Personally, I would prefer a 17-track album with the 'highlights' dozen followed by the amusing French style Anarchy in the UK, then the first Belsen was a Gas, Don't give me no lip, I'm not your stepping stone and the Black Arabs medley as a fittingly daft finisher. With the 24-track album this parody is placed before one of the songs it is parodying (No one is innocent) which seems absurd.

Whereas Johnny Rotten's 'Belsen was a gas' seems to express disgust at the Nazi regime with the repeated 'Be a man, kill someone', the Ronnie Biggs' version seems much too light hearted for the shocking subject matter, but then I suppose it would have been a bit much to expect pathos from one of the great train robbers! As for the dirty rugby song done punk style which concludes the longer album, if nothing has offended you so far, this one might just do it. Thankfully the highlights album omits this! All in all, this album proves just how pivotal Matlock was to the Sex Pistols being a serious band.
0Comment|4 people found this helpful. Was this review helpful to you?YesNoReport abuse
on 24 March 2002
With the departure of Johnny Rotten, the Sex Pistols should have been no more, and this album is excellent proof of that. It is mostly novelty songs and songs sung by other members of the band, but there is nothing that comes even close to anything that was sung/snarled by Johnny Rotten.
Let me ask you this - if it wasn't for the name 'Sex Pistols' on the front, would you buy and album of mostly cover versions sung by the other members of the band or their manager after the singer left, filled in with some accordian music and badly recorded rehearsals? I think not, and I regretted buying it on vinyl all those years ago for exactly these reasons. Never Mind the Bollocks was an awesome album, but this is only the Sex Pistols in name.
Go and buy Never Mind the Bollocks instead, it's a million times better!
0Comment|32 people found this helpful. Was this review helpful to you?YesNoReport abuse
on 2 August 2009
How the mighty were fallen. From the high (hype) point of Never Mind the Bollocks to this mess in less than 18 months (approx).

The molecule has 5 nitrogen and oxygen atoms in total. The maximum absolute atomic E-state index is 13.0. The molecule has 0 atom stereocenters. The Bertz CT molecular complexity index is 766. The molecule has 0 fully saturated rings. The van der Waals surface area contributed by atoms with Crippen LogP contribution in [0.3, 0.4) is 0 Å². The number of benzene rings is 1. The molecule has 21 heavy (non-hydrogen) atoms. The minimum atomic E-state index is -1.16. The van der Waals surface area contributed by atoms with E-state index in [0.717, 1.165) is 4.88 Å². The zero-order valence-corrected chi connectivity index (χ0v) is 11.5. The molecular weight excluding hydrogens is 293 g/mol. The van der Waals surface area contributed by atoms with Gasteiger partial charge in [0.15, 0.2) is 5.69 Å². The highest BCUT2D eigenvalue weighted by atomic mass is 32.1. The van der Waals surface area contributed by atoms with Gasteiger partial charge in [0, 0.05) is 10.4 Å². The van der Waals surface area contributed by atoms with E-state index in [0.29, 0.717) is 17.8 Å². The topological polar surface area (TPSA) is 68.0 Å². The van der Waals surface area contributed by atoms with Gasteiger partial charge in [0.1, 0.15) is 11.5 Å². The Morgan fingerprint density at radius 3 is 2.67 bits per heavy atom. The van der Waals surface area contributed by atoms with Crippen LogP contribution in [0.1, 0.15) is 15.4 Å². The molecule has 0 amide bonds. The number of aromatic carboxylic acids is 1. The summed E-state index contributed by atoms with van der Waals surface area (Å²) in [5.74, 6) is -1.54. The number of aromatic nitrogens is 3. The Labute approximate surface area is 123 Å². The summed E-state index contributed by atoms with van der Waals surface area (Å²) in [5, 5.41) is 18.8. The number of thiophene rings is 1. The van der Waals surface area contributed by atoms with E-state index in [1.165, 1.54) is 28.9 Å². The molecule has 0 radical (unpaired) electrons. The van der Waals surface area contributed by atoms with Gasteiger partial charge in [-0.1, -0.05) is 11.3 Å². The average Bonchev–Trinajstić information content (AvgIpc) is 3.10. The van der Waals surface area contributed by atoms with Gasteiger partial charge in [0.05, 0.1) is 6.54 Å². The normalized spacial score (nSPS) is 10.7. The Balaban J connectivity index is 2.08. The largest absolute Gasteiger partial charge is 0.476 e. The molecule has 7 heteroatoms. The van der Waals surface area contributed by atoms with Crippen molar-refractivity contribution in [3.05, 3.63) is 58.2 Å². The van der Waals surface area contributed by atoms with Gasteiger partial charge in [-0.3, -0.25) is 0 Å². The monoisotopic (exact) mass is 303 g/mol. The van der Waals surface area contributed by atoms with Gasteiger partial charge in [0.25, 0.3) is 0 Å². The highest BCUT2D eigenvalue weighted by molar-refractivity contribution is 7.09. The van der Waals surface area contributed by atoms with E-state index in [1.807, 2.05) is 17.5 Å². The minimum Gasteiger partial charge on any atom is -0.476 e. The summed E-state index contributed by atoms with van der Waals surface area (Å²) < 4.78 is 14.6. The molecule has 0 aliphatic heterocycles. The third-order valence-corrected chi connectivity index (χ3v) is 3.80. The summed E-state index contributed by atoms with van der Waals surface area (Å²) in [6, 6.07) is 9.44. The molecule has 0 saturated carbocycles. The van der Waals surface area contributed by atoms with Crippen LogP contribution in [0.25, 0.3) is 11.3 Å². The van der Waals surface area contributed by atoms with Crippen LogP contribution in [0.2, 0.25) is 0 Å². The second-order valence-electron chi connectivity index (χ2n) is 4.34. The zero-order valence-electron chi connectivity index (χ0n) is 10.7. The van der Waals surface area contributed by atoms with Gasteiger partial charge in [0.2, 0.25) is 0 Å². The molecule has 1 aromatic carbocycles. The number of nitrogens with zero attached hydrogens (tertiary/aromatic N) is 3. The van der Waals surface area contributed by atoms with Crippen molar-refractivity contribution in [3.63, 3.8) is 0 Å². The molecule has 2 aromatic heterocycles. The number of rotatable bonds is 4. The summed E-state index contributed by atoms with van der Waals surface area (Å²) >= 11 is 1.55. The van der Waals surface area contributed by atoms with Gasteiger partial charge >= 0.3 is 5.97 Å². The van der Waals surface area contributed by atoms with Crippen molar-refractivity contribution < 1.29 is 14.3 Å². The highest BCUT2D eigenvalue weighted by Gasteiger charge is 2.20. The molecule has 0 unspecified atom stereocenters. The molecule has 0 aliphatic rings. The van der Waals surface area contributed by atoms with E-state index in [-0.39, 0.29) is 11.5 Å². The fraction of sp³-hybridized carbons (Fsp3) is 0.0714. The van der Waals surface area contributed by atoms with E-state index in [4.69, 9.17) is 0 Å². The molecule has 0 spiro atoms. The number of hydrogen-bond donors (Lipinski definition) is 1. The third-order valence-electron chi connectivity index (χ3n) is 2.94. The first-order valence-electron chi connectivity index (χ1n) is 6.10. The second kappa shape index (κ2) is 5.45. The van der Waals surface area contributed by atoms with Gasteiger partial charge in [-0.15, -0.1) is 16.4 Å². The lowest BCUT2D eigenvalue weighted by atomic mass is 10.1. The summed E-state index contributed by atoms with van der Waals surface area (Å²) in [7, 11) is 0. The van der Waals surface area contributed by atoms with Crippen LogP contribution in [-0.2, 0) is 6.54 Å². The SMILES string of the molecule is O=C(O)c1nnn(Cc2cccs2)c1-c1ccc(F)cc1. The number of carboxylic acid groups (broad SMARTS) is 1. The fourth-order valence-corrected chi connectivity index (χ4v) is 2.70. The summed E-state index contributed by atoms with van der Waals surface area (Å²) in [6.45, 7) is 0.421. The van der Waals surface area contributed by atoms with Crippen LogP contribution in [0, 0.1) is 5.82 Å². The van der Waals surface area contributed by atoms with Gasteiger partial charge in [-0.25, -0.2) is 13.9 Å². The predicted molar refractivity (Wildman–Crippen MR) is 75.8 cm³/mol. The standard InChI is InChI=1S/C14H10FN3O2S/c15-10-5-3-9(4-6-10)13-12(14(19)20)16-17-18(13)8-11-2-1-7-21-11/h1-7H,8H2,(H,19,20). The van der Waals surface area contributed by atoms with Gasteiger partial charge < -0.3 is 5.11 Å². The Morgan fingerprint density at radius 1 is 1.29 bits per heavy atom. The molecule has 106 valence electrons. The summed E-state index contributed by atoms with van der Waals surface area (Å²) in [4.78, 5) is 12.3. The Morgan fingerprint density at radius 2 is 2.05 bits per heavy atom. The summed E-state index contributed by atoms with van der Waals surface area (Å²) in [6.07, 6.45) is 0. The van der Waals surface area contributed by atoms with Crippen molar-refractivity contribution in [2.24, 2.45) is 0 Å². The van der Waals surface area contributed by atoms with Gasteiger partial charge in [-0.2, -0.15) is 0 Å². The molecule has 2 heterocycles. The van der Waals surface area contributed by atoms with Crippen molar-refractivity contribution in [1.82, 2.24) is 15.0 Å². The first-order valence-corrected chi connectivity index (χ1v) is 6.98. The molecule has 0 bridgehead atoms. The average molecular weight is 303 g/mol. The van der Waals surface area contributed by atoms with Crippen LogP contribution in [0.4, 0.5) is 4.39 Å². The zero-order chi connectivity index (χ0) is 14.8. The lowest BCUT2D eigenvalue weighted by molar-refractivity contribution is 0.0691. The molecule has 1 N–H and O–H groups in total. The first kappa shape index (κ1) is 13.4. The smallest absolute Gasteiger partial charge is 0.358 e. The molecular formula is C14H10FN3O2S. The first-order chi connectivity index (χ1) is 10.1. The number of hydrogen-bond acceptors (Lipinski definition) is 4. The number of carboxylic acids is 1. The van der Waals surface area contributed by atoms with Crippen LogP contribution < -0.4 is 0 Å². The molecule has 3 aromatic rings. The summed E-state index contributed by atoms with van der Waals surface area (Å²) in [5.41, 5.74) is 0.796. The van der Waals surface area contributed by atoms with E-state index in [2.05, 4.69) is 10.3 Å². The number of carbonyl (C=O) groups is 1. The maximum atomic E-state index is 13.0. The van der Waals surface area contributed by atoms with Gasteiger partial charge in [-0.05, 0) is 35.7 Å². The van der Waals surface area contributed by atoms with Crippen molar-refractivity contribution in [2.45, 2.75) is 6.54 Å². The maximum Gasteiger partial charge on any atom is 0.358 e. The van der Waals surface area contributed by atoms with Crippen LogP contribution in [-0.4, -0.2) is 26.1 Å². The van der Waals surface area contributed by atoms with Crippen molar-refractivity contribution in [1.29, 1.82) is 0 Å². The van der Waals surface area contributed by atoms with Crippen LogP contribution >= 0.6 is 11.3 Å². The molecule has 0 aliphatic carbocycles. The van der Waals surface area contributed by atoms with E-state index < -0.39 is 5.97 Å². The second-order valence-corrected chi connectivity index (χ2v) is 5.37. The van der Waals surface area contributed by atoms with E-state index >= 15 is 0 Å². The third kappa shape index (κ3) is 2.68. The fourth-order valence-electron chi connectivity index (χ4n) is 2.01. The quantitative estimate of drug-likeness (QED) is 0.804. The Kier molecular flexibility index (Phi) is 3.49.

Now I strongly advise you all to keep your memories positive and avoid this nonsense. The film was awful and the soundtrack is worse it is mainly mcLaren's massive ego at work. And what has it got to do with Punk?
John Lydon was long gone and the goons had been invited in. I'm sorry but what on earth did Sid offer to the "band" ? A sad end to a very promising career. I would buy "flogging a dead horse" or "kiss this" compo's instead as at least then you get an honest to goodness "best of..".
0Comment|4 people found this helpful. Was this review helpful to you?YesNoReport abuse
on 27 December 2011
I haven't seen the movie and I don't intend to, since I've seen "The Filth and the Fury" and feel that's enough. I've seen the truth, I don't need to see the fiction.

Anyway, the music on this record is very inconsistent, containing a few good tracks and a lot of head-scratching moments.

Too keep it simple:

* "Anarchy in the U.K." is just as great as always. (My copy of the album has the usual studio version.)
* Sid Vicious' Eddie Cochran covers are fun.
* The band's demos of "Roadrunner", "Johnny B. Goode" along with Small Faces and The Monkees covers are hilarious.
* "Friggin' in the Riggin'" is extremely catchy and pretty funny.
* "Belsen Was a Gas" is legendary.
* The title track is pretty good.
* The way they censor the word "rock" in "Rock Around the Clock" to make it more "punk" is funny but stupid.

* The "Black Arabs" remix of "Anarchy in the U.K." and the French version are in my ears pointless.
* The orchestrated version of "EMI" is, while somewhat amusing, pretty near unlistenable.
* McLaren's take on "You Need Hands" has no business or purpose on a Sex Pistols record.
* Edward Tudor-Pole brings nothing to the Pistols myth and adds no quality to the music whatsoever.

On an album consisting of 24 songs, you've got one excellent song, a lot of decent songs and some bad songs. At its length, it makes for a bumpy listening experience, even if its best moments are well worth the time and money for hardcore fans.
0Comment|3 people found this helpful. Was this review helpful to you?YesNoReport abuse
on 16 March 2001
The Sex Pistols were musically revolutionary and produced a brilliant first album, but it was all over too quickly. Their second was the soundtrack to their film of the same name. It is a collection of bottom barrellers. New version of Anarchy, early recording impro of Johnny B Good, Sid Vicious My Way, Belsen was a Gas. Otherwise there are some dreadful songs recorded after the band had pretty much broken up or by other bands. The Black arabs? "The Great Rock N' Roll Swindle" preformed by a guy who went onto to host The Crystal Maze? (the one who had hair) No wonder Johnny Rotten wanted out. Friggin' in the riggin' is however classic football chant. I suggest you buy this if you are bored of "Never Mind the Bollocks." It is the only other album with other original material.
0Comment|6 people found this helpful. Was this review helpful to you?YesNoReport abuse

Send us feedback

How can we make Amazon Customer Reviews better for you?
Let us know here.

Sponsored Links

  (What is this?)